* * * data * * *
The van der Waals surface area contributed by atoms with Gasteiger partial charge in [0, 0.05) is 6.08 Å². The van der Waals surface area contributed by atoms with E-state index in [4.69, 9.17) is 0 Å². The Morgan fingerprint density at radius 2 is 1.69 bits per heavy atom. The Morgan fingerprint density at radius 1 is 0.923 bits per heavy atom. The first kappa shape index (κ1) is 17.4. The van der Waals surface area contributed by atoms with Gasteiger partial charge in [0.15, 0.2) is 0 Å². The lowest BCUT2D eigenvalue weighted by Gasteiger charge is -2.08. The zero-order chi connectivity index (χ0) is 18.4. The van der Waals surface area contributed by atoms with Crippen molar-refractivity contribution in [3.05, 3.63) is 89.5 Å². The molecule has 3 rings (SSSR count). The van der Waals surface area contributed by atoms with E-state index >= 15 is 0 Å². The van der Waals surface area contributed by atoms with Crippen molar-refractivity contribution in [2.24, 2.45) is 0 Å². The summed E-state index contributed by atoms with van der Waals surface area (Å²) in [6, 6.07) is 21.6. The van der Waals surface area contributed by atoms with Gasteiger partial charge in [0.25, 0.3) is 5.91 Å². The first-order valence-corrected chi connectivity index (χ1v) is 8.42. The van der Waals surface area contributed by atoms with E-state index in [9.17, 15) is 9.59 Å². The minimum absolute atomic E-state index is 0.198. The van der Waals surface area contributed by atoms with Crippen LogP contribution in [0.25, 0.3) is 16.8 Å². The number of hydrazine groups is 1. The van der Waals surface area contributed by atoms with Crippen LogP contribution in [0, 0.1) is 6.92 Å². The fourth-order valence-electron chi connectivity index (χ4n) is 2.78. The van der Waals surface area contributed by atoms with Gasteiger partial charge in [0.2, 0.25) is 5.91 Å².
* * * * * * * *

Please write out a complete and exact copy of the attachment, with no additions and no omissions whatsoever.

The van der Waals surface area contributed by atoms with Gasteiger partial charge in [0, 0.05) is 6.08 Å². The van der Waals surface area contributed by atoms with E-state index in [4.69, 9.17) is 0 Å². The Morgan fingerprint density at radius 2 is 1.69 bits per heavy atom. The Morgan fingerprint density at radius 1 is 0.923 bits per heavy atom. The first kappa shape index (κ1) is 17.4. The van der Waals surface area contributed by atoms with Gasteiger partial charge in [0.15, 0.2) is 0 Å². The lowest BCUT2D eigenvalue weighted by Gasteiger charge is -2.08. The zero-order chi connectivity index (χ0) is 18.4. The van der Waals surface area contributed by atoms with Crippen molar-refractivity contribution in [3.05, 3.63) is 89.5 Å². The molecule has 3 rings (SSSR count). The van der Waals surface area contributed by atoms with E-state index >= 15 is 0 Å². The van der Waals surface area contributed by atoms with Crippen molar-refractivity contribution in [2.24, 2.45) is 0 Å². The summed E-state index contributed by atoms with van der Waals surface area (Å²) in [6, 6.07) is 21.6. The van der Waals surface area contributed by atoms with Gasteiger partial charge in [0.25, 0.3) is 5.91 Å². The first-order valence-corrected chi connectivity index (χ1v) is 8.42. The van der Waals surface area contributed by atoms with E-state index in [9.17, 15) is 9.59 Å². The minimum absolute atomic E-state index is 0.198. The van der Waals surface area contributed by atoms with Crippen LogP contribution in [0.25, 0.3) is 16.8 Å². The number of hydrazine groups is 1. The van der Waals surface area contributed by atoms with Crippen LogP contribution in [0, 0.1) is 6.92 Å². The fourth-order valence-electron chi connectivity index (χ4n) is 2.78. The van der Waals surface area contributed by atoms with Gasteiger partial charge in [0.2, 0.25) is 5.91 Å².